With a seemingly endless stream of dogs-in-a-pool videos online it could be natural to assume that it’s all fun for all dogs to take a plunge. However, there are pros and cons along with health and safety concerns to consider before unleashing your pup into your pool water.
The Benefits of Swimming For Your Dog:
Just like for people, swimming for dogs is a great, low-impact total body workout. Swimming is easy exercise on your pet’s joints and limbs, which is terrific for both young pups and aging dogs alike. Swimming pools can be a fun place to play with the family in the water, or a rehabilitation method for a dog recovering from a procedure.
Swimming is an excellent workout for your dog’s cardiovascular system, as well. According to Dr. Arleigh Reynolds, a Veterinary Surgeon and Canine Physiologist, “1 minute of swimming is the equivalent to 4 minutes of jogging.” Not only is your dog getting a low-impact workout, it is getting more of a workout in a shorter period of time. However, just with any workout, it is best to slowly build your dog’s swimming sessions up in length. Short bursts of swimming at first, can gradually grow into longer workouts.
This is not to say that swimming is a substitute for all on-land workouts. It’s important to have a balance because running, jogging, and walking exercise helps maintain strong bone density.
Swimming pools are also a great way for your pup to cool off on a hot summer day. It’s always best to make sure that the water isn’t too cold or too warm as to not shock your dog as he or she enters the pool as this can frighten them. There’s no better way for your dog to cool off on a hot day than taking a plunge into cool water. From an exercise perspective, warmer water is better for your dog’s muscles to help promote a full range of movement and blood flow, which allows them to warm-up quicker and prevent muscle spasms.
A fit dog is a healthy dog that is less susceptible to injuries in the longrun. It’s even better if part of the fitness routine can be part of family bonding time while everyone is having fun in the pool.
Not All Dogs Are the Same:
It’s a common misconception that all dogs instinctively know how to swim. Some dogs are better equipped to swim based on their physical builds than others, and some dogs have had bad experiences that have made them scared of water in general.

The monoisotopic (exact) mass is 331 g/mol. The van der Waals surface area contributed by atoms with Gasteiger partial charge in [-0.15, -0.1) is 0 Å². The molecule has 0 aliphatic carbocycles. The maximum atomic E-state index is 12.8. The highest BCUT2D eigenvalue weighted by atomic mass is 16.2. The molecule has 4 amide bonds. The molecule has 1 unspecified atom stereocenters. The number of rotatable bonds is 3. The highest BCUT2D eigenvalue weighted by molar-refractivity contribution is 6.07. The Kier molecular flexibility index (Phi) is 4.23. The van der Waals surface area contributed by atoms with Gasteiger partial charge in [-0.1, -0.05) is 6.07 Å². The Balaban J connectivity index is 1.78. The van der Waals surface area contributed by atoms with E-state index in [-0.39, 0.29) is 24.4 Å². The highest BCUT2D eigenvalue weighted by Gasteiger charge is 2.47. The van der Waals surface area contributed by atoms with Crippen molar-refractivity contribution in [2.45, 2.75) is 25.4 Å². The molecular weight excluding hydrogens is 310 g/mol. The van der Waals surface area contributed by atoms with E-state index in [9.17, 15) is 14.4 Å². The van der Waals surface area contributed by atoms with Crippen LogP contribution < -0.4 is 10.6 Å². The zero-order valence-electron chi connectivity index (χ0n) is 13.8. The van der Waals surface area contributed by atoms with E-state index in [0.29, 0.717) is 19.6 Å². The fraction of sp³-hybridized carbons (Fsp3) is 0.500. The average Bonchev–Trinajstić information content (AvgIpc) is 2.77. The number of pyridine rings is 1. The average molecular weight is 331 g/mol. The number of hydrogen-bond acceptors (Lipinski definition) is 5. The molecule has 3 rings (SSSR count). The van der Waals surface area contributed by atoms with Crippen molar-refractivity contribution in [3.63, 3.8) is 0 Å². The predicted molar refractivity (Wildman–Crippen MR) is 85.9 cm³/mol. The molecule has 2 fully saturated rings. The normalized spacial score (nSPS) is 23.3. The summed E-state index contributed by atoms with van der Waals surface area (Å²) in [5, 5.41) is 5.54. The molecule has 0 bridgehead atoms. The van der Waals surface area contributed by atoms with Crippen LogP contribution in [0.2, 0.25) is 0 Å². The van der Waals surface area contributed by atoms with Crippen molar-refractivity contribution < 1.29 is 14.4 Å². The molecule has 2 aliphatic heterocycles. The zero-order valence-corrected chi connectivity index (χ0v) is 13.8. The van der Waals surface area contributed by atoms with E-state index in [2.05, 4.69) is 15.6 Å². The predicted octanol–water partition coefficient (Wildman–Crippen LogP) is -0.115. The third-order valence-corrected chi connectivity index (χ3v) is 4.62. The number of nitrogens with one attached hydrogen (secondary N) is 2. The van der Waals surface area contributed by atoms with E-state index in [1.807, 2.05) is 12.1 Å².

Some dogs can swim like a pro almost instinctively, some dogs can be trained to swim, and some dogs are just not meant to be amphibious. The dogs that are born to swim generally have long, strong limbs or many have swimming in their genes and are bred to swim to retrieve ducks and waterfowl for hunting purposes. Some of them even have references to water in their names (always a good sign!).
Here’s a list of 10 Dog Breeds that are Great Swimmers:
- Chesapeake Bay Retrievers
- English Setters
- Irish Setters
- Irish Water Spaniels
- Golden Retrievers
- Labrador Retrievers
- Nova Scotia Retrievers
- Portuguese Water Dogs
- Spanish Water Dogs
On the other side of things are dogs like bulldogs, pugs, and dachshunds. Their short legs simply can’t perform a strong doggie paddle and they struggle to create enough thrust to keep them on the water’s surface. Breeds with short faces like bulldogs or pugs have trouble keeping their snout out of the water. Smaller dogs may enjoy swimming but it is important to be aware that smaller dogs can get colder faster in chillier pool water or can panic by becoming overwhelmed from being in the pool.
Here’s a list of 10 Dog Breeds that are Not-Great Swimmers:
- Alaskan Malamutes
- Basset Hounds
- Doberman Pinschers
- Siberian Huskies
- Shih Tzu’s
This is not to say that your Pekingese will never be able to swim in your pool, or that your Spanish Waterdog is going to love the pool. It is good to have an understanding of what makes a dog a good swimmer or not. Of course, with the proper supervision and training, any dog of any breed can learn to swim.
For instance, I have a German Shepherd that absolutely loves to swim in ponds or lakes. He can even behave (for the most part) when it comes time to give him a bath. However, he will not go anywhere near my swimming pool. This brings us to #2 on our list: Pools can be difficult to get in and out of for your dog. Most pools do not have the gradual slope into deeper waters from the shallow end. They rely on steep steps for exiting and entry which can be very difficult for a dog to navigate especially when dealing with the stimulation and excitement of the water splashing all around.
If your dog isn’t the type to jump off of the pool deck into the water, or if he or she is too big to slowly carry into the water, it may take some slow-paced, quiet encouragement for your dog to trust the steps into the pool. It’s always good to have some treats on-hand to reward your dog’s first steps into the pool, and as we mentioned earlier, warm water is much more inviting for your pup.
Skamper Ramp Dog Step
Skamper Ramp is the original pool exit ramp for dogs. Two sizes are available, for small dogs up to 50 lbs, and a larger Skamper Ramp for dogs up to 90 lbs. Attaches to your pool cover deck anchors, or you can install two small anchors in the pool deck to attach the dog ramp. Made of durable, impact resistant UV stabilized plastic with surface holes for traction.
This pet pool ladder is designed with boats in mind but since it is constructed from durable rubber it works for pools too! It’s rust resistant, simply attaches to an existing people ladder, and has steps without spaces between, to serve as a solid staircase for your dog. It attaches to steps that are 14” wide and includes an attachment for wider steps. Best for dogs under 90lbs.